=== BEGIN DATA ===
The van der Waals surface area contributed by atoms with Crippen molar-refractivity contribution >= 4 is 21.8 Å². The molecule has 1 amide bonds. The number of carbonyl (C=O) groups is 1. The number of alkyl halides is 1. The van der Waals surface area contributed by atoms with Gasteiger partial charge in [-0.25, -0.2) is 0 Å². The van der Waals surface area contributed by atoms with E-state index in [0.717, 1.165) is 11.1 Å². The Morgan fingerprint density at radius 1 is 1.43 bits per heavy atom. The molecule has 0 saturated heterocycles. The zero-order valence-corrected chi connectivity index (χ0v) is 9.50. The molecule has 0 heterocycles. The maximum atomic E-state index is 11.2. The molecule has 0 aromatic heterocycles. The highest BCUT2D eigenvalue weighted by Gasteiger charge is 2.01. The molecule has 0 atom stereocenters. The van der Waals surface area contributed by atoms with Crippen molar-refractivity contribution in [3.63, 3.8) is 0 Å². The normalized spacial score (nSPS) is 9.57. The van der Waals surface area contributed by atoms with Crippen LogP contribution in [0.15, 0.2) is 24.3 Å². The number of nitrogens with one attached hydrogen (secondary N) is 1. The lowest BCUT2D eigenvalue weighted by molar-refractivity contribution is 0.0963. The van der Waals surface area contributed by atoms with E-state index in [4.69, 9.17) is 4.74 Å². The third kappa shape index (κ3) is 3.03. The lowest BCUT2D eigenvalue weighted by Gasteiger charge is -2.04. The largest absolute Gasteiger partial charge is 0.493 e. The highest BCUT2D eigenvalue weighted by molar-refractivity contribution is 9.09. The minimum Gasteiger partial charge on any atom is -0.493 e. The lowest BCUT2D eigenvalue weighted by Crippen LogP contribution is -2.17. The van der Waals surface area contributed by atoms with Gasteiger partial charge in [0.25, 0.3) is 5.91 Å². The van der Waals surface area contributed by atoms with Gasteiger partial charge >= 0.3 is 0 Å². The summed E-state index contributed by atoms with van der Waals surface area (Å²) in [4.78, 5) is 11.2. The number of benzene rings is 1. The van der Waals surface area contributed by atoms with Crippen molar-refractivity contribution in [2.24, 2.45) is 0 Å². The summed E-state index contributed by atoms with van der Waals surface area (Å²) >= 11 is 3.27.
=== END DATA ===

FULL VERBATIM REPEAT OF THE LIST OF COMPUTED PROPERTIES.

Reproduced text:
The van der Waals surface area contributed by atoms with Crippen molar-refractivity contribution >= 4 is 21.8 Å². The molecule has 1 amide bonds. The number of carbonyl (C=O) groups is 1. The number of alkyl halides is 1. The van der Waals surface area contributed by atoms with Gasteiger partial charge in [-0.25, -0.2) is 0 Å². The van der Waals surface area contributed by atoms with E-state index in [0.717, 1.165) is 11.1 Å². The Morgan fingerprint density at radius 1 is 1.43 bits per heavy atom. The molecule has 0 saturated heterocycles. The zero-order valence-corrected chi connectivity index (χ0v) is 9.50. The molecule has 0 heterocycles. The maximum atomic E-state index is 11.2. The molecule has 0 aromatic heterocycles. The highest BCUT2D eigenvalue weighted by Gasteiger charge is 2.01. The molecule has 0 atom stereocenters. The van der Waals surface area contributed by atoms with Crippen molar-refractivity contribution in [3.63, 3.8) is 0 Å². The normalized spacial score (nSPS) is 9.57. The van der Waals surface area contributed by atoms with Crippen LogP contribution in [0.15, 0.2) is 24.3 Å². The number of nitrogens with one attached hydrogen (secondary N) is 1. The lowest BCUT2D eigenvalue weighted by molar-refractivity contribution is 0.0963. The van der Waals surface area contributed by atoms with E-state index in [4.69, 9.17) is 4.74 Å². The third kappa shape index (κ3) is 3.03. The lowest BCUT2D eigenvalue weighted by Gasteiger charge is -2.04. The largest absolute Gasteiger partial charge is 0.493 e. The highest BCUT2D eigenvalue weighted by molar-refractivity contribution is 9.09. The minimum Gasteiger partial charge on any atom is -0.493 e. The lowest BCUT2D eigenvalue weighted by Crippen LogP contribution is -2.17. The van der Waals surface area contributed by atoms with Gasteiger partial charge in [0.25, 0.3) is 5.91 Å². The van der Waals surface area contributed by atoms with Gasteiger partial charge >= 0.3 is 0 Å². The summed E-state index contributed by atoms with van der Waals surface area (Å²) in [4.78, 5) is 11.2. The number of benzene rings is 1. The van der Waals surface area contributed by atoms with Crippen molar-refractivity contribution in [2.24, 2.45) is 0 Å². The summed E-state index contributed by atoms with van der Waals surface area (Å²) >= 11 is 3.27.